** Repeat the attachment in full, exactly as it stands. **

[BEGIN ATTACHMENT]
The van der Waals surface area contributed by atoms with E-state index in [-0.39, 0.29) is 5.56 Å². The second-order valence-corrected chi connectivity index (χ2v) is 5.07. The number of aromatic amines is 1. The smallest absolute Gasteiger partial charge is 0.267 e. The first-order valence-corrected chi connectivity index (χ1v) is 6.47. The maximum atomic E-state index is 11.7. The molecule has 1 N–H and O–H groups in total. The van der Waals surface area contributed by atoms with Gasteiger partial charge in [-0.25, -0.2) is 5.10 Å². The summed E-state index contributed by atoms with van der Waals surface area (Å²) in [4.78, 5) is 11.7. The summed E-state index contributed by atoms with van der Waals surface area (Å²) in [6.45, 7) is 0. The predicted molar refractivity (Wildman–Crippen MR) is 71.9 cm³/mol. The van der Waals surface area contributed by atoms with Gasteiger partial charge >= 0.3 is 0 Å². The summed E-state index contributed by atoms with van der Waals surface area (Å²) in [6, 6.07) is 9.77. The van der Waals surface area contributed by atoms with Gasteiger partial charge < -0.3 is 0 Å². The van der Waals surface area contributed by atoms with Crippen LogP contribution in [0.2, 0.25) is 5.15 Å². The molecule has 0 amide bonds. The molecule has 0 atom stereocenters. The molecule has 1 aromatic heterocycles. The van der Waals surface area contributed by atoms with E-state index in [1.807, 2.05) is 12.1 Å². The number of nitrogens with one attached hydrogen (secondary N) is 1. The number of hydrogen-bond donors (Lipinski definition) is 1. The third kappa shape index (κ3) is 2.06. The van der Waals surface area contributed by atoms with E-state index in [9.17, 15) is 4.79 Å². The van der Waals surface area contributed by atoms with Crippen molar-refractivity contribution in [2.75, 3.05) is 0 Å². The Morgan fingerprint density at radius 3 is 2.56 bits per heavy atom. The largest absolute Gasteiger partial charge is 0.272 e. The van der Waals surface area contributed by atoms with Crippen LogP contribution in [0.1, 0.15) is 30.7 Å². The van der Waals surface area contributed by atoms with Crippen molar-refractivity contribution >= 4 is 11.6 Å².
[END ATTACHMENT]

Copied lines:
The van der Waals surface area contributed by atoms with E-state index in [-0.39, 0.29) is 5.56 Å². The second-order valence-corrected chi connectivity index (χ2v) is 5.07. The number of aromatic amines is 1. The smallest absolute Gasteiger partial charge is 0.267 e. The first-order valence-corrected chi connectivity index (χ1v) is 6.47. The maximum atomic E-state index is 11.7. The molecule has 1 N–H and O–H groups in total. The van der Waals surface area contributed by atoms with Gasteiger partial charge in [-0.25, -0.2) is 5.10 Å². The summed E-state index contributed by atoms with van der Waals surface area (Å²) in [4.78, 5) is 11.7. The summed E-state index contributed by atoms with van der Waals surface area (Å²) in [6.45, 7) is 0. The predicted molar refractivity (Wildman–Crippen MR) is 71.9 cm³/mol. The van der Waals surface area contributed by atoms with Gasteiger partial charge >= 0.3 is 0 Å². The summed E-state index contributed by atoms with van der Waals surface area (Å²) in [6, 6.07) is 9.77. The van der Waals surface area contributed by atoms with Gasteiger partial charge < -0.3 is 0 Å². The van der Waals surface area contributed by atoms with Crippen LogP contribution in [0.2, 0.25) is 5.15 Å². The molecule has 0 amide bonds. The molecule has 0 atom stereocenters. The molecule has 1 aromatic heterocycles. The van der Waals surface area contributed by atoms with E-state index in [1.807, 2.05) is 12.1 Å². The number of nitrogens with one attached hydrogen (secondary N) is 1. The number of hydrogen-bond donors (Lipinski definition) is 1. The third kappa shape index (κ3) is 2.06. The van der Waals surface area contributed by atoms with E-state index in [9.17, 15) is 4.79 Å². The van der Waals surface area contributed by atoms with Crippen molar-refractivity contribution in [2.75, 3.05) is 0 Å². The Morgan fingerprint density at radius 3 is 2.56 bits per heavy atom. The largest absolute Gasteiger partial charge is 0.272 e. The van der Waals surface area contributed by atoms with Crippen LogP contribution in [0.1, 0.15) is 30.7 Å². The van der Waals surface area contributed by atoms with Crippen molar-refractivity contribution >= 4 is 11.6 Å².